The 116th Congress commenced last week, bringing a divided Congress with Democrats back in control of the House of Representatives; a record number of women serving (102 women in the House and 23 in the Senate); a large contingent of potential 2020 Presidential candidates on both sides of the aisle; and a raft of unfinished business from 2018. The last time there was a Republican Senate and a Democratic House was in the mid-1980s and the partisan split between the two chambers will make it a challenge to find common ground and pass legislation.
While the newly empowered House Democrats may not be able to achieve many of their legislative ambitions, they will be able to perform oversight on the Executive Branch and hold various officials accountable, including the President and cabinet secretaries. One of the first orders of business will be ending the government shutdown and restoring funding to several agencies, including Agriculture, Interior, Treasury and Commerce. With both sides deeply dug in on whether to fund a border wall or not, this could be a difficult task.
Amid a laundry list of issues presented to the new Congress, our focus remains on the issues and priorities of importance for the RV industry:
Congress must approve the new US-Mexico-Canada Agreement (USMCA) during this Congress. With Democrats retaking the House, the path to implement legislation for the USMCA becomes more difficult. Democrats are generally less inclined to support trade agreements, but the largest question for the Democratic caucus will be the position of organized labor and unions. Further, animosity between House Democrats and President Trump make it unlikely that a deal will be easily or swiftly reached as the House will want to deny President Trump any major victories that he can point to during his 2020 reelection effort.
Other major trade initiatives include a new policy toward China, possible roll back of presidential authority under Section 232 of the Trade Act and potential free trade agreements with the EU and Japan. Expect a lot of oversight and hearings on these issues, as well.
The failure of the last Congress to approve a legislative fix to the floor plan financing deductibility issue means the new Congress will have to take it up - again. Democrats heading the House Ways and Means Committee plan to have hearings about the unintended consequences of the 2017 Tax Cuts and Jobs Act to ensure transparency for any potential technical corrections. They would then begin negotiations among the Ways and Means Committee, the Senate Finance Committee, the Joint Committee on Taxation and the Treasury Department on which corrections are needed and what form they should take.
The floor plan tax fix legislation from last Congress will be reintroduced early in the new Congress and should be in the mix for inclusion in any corrections package.
Despite last year’s White House infrastructure plan never gaining traction, both President Trump and members of Congress seem optimistic on the possibility of driving through a plan in 2019. On January 3, Counselor to the President Kellyanne Conway told reporters that, “We see some of the Democrats making joyful noises about infrastructure and keeping the economy humming and hopefully we can rely on them.” Additionally, Rep. Peter DeFazio (D-OR), chairman of Transportation and Infrastructure Committee, has indicated that he plans to have infrastructure policy legislation ready by summertime. Other members have said in off-the-record conversations that they believe that the political will for an infrastructure bill is there, passage will just come down to the details.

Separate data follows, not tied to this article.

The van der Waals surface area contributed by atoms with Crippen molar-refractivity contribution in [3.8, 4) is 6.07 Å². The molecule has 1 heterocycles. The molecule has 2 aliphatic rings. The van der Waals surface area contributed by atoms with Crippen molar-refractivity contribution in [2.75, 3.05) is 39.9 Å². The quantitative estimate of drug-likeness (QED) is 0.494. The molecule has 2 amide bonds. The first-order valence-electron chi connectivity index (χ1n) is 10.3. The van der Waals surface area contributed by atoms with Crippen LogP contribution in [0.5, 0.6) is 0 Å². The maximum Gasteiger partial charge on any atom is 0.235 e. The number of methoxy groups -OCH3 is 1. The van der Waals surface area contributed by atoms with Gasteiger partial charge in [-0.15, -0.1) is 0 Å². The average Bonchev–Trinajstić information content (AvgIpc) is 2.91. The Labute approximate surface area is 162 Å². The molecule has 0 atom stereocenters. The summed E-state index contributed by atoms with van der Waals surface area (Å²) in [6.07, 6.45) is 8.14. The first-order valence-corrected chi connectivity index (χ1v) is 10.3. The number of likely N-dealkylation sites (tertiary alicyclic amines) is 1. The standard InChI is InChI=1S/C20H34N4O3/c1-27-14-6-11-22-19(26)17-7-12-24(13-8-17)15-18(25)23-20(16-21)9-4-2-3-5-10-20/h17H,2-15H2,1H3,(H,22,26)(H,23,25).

One of the largest sticking points will be how to pay for any plan, with Democrats generally being skeptical of the White House’s planning to rely on significant private sector backing. Ultimately, building consensus and passing an infrastructure package looks to be atop both President Trump and Congress’ legislative lists for 2019.
Additionally, the federal affairs team and the Outdoor Recreation Roundtable (ORR) are currently engaging House and Senate Committee chairs to advocate that a “recreation title” be included in any infrastructure legislation which will help tackle the $20 billion of public lands and waters deferred maintenance needs and crumbling infrastructure, which includes roads, bridges and campgrounds that are important to the RV industry.
The federal affairs team and ORR government relations committee worked diligently with House and Senate natural resources committees and key members of Congress during the 115th session to craft a Public Lands bill that would address numerous outdoor recreation and conservation needs across our nation’s iconic public lands and waterways. Although a Public Lands bill was teed up and ready to pass Congress, House and Senate Leadership did not act on this vital piece of legislation during the lame duck session.
As the 115th Congress adjourned, Chairman Murkowski (R-AK) and Chairman Grijalva (D-AZ-3) made a commitment that the new Congress will work on passing Public Lands legislation, including the reauthorization of the Land and Water Conservation Fund (LWCF), early in the new session. The Senate has already made good on its commitment and introduced S.47, a version of last year’s public lands bill that garnered bipartisan support.
The RV Industry Association and ORR will continue to work with Congress to ensure much needed outdoor recreation reform and LWCF funding will be a priority this session.